The other act I caught was The Swell Season. This band was recommended by both Folk Fest Artistic Director Kerry Clarke and my good friend Gaby so I knew they would definitely be worth a listen. Some of you might recognize the name not only as a music fan but as a movie fan. The faces of The Swell Season, Glen Hansard and Marketa Irglova starred in the 2006 film Once and wrote the soundtrack as well. They landed the Oscar for Best Original Song with “Falling Slowly” in 2008. Hansard has excellent vocals that can make the transition from happy-go-lucky Irish folk songs to haunting melodies and the ethereal voice of Irglova followed me all the way to my car stretching far beyond the musical utopia that is this years Folk Fest.

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 Folk Fest: St. Vincent wows the crowd

By Kelsey Hipkin, The Reflector, July 23, 2010

http://www.thereflector.ca/2010/07/26/folk-fest-st-vincent-wows-the-crowd/

If you haven’t read the books or seen the movies, the Twilight series features a family of beautiful vampires named the Cullen’s. Pale and beautiful with a lovely voice, St. Vincent lead singer Annie Clark could easily be mistaken by Twi-Hards to be a member of the Cullen family (and was even featured on the New Moon soundtrack); but for the crowd at the Folk Fest on July 25, Clark was anything but vampiric as the band put on a great show.

“It’s very nice to be here, it’s a beautiful place with beautiful weather,” Clark said.

The grounds in front of the main-stage were packed with blankets and tarps of faithful festival goers as Clark and company played tunes such as “Marrow”, “Paris is Burning” and “Your Lips are Red”.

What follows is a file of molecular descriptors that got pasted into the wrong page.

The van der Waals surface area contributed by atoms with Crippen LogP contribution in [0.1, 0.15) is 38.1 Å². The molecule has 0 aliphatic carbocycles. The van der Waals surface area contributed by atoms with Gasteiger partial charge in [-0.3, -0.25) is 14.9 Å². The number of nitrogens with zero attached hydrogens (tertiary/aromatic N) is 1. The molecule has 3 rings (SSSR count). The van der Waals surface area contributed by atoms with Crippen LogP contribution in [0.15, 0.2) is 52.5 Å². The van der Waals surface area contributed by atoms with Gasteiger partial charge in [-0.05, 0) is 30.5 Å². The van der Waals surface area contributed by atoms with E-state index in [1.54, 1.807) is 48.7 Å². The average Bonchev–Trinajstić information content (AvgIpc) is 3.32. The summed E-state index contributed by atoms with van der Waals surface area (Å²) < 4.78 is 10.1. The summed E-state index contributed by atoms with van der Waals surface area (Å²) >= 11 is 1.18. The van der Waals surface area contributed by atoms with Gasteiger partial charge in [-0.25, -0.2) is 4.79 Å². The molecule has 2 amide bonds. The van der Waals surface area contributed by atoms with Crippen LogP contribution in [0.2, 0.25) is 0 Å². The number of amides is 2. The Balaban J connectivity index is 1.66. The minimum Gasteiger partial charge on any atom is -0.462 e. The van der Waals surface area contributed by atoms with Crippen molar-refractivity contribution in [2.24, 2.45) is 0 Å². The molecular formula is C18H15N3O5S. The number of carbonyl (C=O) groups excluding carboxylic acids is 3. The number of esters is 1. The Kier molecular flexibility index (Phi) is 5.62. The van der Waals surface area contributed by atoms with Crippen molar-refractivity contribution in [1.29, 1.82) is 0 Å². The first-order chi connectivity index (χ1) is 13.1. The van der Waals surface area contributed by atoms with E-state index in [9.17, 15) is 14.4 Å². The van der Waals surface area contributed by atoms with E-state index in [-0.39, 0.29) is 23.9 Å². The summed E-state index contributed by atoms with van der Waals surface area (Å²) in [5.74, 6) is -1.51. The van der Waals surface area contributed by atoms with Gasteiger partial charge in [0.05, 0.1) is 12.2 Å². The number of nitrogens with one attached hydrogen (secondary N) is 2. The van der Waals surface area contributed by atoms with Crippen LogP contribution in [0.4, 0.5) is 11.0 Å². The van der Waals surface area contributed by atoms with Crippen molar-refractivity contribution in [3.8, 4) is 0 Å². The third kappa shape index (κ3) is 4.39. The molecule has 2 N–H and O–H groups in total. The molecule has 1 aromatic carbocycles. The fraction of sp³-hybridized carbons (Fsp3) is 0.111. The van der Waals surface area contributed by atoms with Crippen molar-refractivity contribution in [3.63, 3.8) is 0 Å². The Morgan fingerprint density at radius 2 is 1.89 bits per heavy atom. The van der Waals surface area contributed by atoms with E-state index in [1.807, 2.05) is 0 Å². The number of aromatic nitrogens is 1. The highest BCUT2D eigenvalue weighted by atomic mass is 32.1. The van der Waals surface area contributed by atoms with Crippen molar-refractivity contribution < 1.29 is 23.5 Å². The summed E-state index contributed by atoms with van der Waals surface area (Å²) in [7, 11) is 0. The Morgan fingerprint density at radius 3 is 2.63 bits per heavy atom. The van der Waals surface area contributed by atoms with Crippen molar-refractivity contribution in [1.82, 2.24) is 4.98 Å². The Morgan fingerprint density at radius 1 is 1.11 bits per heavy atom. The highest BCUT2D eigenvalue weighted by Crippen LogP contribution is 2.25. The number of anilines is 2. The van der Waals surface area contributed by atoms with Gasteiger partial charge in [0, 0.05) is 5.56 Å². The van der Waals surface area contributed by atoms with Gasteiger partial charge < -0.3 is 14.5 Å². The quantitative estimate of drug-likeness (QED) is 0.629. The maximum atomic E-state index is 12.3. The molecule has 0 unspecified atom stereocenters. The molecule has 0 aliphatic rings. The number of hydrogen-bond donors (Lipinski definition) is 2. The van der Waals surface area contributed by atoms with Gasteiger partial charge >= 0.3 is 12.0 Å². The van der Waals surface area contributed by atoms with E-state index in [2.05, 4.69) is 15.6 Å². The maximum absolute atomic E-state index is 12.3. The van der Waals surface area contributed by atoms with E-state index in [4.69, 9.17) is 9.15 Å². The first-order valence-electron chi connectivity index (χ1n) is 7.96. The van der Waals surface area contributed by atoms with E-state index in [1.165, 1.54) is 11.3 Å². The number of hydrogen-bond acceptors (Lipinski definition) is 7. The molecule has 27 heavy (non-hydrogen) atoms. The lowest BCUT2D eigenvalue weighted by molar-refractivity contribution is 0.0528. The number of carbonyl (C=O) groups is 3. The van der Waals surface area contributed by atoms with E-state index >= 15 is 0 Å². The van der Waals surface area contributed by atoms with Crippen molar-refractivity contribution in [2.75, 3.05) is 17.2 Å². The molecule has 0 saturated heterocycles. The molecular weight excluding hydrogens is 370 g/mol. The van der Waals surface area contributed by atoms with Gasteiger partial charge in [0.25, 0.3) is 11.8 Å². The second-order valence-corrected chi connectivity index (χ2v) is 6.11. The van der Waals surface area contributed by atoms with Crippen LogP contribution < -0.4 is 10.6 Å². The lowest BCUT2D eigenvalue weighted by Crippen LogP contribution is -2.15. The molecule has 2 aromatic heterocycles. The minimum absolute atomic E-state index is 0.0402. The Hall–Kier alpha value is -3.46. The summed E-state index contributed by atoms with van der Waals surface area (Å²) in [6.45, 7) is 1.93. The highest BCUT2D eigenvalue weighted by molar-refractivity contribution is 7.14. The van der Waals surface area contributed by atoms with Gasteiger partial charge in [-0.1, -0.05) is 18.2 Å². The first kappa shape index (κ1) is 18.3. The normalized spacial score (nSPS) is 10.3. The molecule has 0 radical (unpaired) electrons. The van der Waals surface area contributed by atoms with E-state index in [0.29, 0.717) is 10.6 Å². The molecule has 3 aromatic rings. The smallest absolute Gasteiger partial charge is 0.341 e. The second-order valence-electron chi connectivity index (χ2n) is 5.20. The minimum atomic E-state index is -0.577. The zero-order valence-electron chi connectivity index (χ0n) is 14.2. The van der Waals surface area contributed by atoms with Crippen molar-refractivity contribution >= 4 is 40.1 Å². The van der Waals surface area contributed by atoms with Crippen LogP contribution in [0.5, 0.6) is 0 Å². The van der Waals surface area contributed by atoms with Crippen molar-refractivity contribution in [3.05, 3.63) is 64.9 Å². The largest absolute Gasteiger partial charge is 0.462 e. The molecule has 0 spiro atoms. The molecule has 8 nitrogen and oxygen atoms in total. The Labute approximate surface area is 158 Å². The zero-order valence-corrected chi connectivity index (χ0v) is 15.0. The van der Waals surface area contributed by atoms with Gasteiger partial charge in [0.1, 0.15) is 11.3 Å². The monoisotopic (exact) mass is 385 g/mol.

Clark’s haunting soprano paired with the usual bass, guitar and drums but also coupled with violin, flute and woodwinds made for a magical combination among the sunshine and trees at the Prince’s Island Park venue.

St. Vincents lyrics in songs like “Your Lips are Red”,  ”My face is drawn, my face is drawn on with this number 2 pencil. Your face is drawn, your face is drawn from drawing words right from my lips,”  show a complexity and simplicity all at the same time that makes for a winning combination.

St. Vincent engaged the crowd with their music as well as Clark chatting with the audience every couple of songs.
“I have not yet been to Calgary,” the Texas native said.

“People have told me Calgary is the Texas of Canada,” she added saying that Calgarians might not like the comparison but she thought it was a good thing.

It will be also be a good thing for Calgarians if  St. Vincent returns to Cowtown soon.

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 Outside the gates of folk fest

By Katie Turner, The Reflector, July 24, 2010

http://www.thereflector.ca/2010/07/24/5887/

While the music may be happening behind the fences of Calgary’s Folk Music Festival, there’s a different kind of party outside the gates.

Friday afternoon saw hundreds of festival-goers waiting in line from the main gates all the way to the pedestrian bridge across Memorial Drive.

This is a common occurrence during the four-day festival and has even become a tradition for many Calgarians.
“(I wait in line) to get a good spot to see the main-stage,” said Lynne Darlington, who has been coming to Folk Fest for 19 years. “If you’re too far back from the main-stage, I feel out of it.”

Not only is getting in line early crucial to scoring a sweet spot on the grass, but Darlington said it’s a great way to meet new people.

“It’s relaxing, you get to watch the people go by, and people are friendly, everyone’s happy,” she said.

Fellow folk-lover Kate Marlow agreed that waiting in line isn’t as boring as it seems.

“It’s fun, you meet people,” she said. “It’s a good atmosphere and you get to sit out in the sun for hours at a time and not do anything. It’s like a vacation.”

Darlington said that while she was looking forward to seeing Michael Franti and Spearhead, Folk Fest always offers some surprises, which makes the wait worthwhile.

“I always have a favourite by the time I’m done that I’d never heard of before I came.”